Thursday, January 20, 2011

CODEX Symposium San Francisco Center for the Book

For anyone who will be in San Francisco or motivated to visit between February 7 and February 9 check out the CODEX Symposium sponsored by the San Francisco Center for the Book at the Berkeley Art Museum Theatre. 

Sure, digital books are dominating the news today as the ease of digital access to reading materials continues to expand.  I love the idea of digital information transfer and believe that in many areas such as scholarly publishing, scientific, medical, technical, professional and educational markets, digital will quickly surpass traditional print materials.  This may be a worry to old school publishers who still believe it is better to manufacture a traditional book and sell 500 copies but the economics of digital dissemination will win out over time. 

The rise of the digital is not the end of books!  Digital information transfer will lead to a renaissance in book publishing and allow for fine press editions of the classics, the best of today's fiction and non-fiction authors, and books created by talented designers.  The next era for books will be an era where books will be cherished and displayed for both content and design.  A good place to learn about fine press publishing and the true art of the book is Codex.  I can't go this year but I will do everything I can to be there in 2013.  

A brief overview from the organization's website follows:

Monday, February 7 – Wednesday, February 9; 8:30 to 11:30 am. Berkeley Art Museum Theater

CODEX is gathering together a congress of the world’s finest private presses, book artisans, artists, curators, collectors and scholars in the spirit of an Old West rendezvous.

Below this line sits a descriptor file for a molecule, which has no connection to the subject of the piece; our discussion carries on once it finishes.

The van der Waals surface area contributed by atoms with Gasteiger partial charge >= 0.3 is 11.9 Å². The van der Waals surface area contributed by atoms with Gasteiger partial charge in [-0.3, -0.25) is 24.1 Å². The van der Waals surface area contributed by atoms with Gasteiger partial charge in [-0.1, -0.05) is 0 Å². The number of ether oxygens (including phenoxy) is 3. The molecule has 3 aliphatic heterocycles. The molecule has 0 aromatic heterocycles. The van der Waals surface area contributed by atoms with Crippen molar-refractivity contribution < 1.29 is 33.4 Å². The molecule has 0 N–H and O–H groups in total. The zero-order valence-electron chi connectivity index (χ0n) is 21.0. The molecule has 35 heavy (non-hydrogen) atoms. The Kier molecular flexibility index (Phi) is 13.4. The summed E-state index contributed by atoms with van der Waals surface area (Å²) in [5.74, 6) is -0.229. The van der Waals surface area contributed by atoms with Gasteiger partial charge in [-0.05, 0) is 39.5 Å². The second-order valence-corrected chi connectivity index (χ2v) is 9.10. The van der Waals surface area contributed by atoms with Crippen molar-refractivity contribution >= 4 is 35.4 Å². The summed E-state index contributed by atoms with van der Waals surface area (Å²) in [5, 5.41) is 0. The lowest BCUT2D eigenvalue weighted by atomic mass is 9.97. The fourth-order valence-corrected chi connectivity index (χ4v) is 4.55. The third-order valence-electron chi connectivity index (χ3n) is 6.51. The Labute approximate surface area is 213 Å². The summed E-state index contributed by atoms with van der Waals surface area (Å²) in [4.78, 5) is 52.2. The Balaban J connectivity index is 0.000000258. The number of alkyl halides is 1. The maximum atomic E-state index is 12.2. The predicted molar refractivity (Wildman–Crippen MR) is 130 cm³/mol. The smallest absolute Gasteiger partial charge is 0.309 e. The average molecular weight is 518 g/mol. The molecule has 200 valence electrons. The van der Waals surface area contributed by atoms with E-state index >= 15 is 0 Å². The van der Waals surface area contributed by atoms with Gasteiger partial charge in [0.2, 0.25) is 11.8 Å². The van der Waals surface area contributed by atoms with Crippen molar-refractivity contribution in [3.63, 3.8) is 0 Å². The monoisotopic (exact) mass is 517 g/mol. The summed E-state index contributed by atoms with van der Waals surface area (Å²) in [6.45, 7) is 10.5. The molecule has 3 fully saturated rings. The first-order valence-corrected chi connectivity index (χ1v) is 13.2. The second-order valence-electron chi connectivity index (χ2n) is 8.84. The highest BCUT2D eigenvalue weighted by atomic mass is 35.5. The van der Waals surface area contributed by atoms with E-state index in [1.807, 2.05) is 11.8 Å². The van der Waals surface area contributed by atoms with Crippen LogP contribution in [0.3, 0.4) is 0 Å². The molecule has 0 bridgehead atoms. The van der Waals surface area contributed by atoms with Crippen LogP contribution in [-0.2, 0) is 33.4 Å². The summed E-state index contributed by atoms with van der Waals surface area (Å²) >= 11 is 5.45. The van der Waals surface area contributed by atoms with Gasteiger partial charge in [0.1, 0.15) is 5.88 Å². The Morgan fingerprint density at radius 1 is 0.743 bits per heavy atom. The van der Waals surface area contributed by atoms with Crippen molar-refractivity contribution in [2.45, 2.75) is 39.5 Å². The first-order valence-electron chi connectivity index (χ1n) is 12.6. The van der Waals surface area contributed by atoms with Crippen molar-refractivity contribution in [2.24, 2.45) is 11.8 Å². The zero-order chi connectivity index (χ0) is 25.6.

In keeping with the mission of the Codex Foundation, to preserve and promote the art and craft of the book, every two years, the foundation hosts, in conjunction with the book fair, a symposium.

CODEX'S mission is educational and, in the broadest possible context, to bring to public recognition the artisanship and the rich history of the civilizations of the book.

The art and craft of the book depends upon the knowledge of traditional forms, design, and hand-manufacture; as well as familiarity with the latest technologies, imaging sciences, and automated printing machines. The knowledge essential to the continued life of traditional forms of hand-manufacture and the transmission of that knowledge is seriously endangered in our age of electro-mechanical reproduction and digital information. Now, more than ever, the fine arts of the book need patronage and strategic support in order to thrive.

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